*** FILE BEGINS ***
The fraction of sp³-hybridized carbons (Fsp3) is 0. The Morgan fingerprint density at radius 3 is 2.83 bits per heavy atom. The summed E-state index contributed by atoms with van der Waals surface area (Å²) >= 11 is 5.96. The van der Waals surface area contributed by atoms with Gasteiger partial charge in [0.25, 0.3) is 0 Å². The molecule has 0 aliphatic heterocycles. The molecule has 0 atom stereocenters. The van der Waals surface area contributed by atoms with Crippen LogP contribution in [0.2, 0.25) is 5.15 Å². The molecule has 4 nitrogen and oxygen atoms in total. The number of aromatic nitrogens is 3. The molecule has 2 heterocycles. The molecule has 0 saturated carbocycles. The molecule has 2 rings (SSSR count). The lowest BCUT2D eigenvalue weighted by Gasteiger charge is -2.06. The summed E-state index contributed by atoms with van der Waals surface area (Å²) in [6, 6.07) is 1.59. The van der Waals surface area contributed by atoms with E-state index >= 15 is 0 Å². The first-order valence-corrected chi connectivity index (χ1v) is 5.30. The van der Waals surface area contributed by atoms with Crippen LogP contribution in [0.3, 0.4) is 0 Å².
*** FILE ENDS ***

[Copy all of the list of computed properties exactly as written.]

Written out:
The fraction of sp³-hybridized carbons (Fsp3) is 0. The Morgan fingerprint density at radius 3 is 2.83 bits per heavy atom. The summed E-state index contributed by atoms with van der Waals surface area (Å²) >= 11 is 5.96. The van der Waals surface area contributed by atoms with Gasteiger partial charge in [0.25, 0.3) is 0 Å². The molecule has 0 aliphatic heterocycles. The molecule has 0 atom stereocenters. The van der Waals surface area contributed by atoms with Crippen LogP contribution in [0.2, 0.25) is 5.15 Å². The molecule has 4 nitrogen and oxygen atoms in total. The number of aromatic nitrogens is 3. The molecule has 2 heterocycles. The molecule has 0 saturated carbocycles. The molecule has 2 rings (SSSR count). The lowest BCUT2D eigenvalue weighted by Gasteiger charge is -2.06. The summed E-state index contributed by atoms with van der Waals surface area (Å²) in [6, 6.07) is 1.59. The van der Waals surface area contributed by atoms with E-state index >= 15 is 0 Å². The first-order valence-corrected chi connectivity index (χ1v) is 5.30. The van der Waals surface area contributed by atoms with Crippen LogP contribution in [0.3, 0.4) is 0 Å².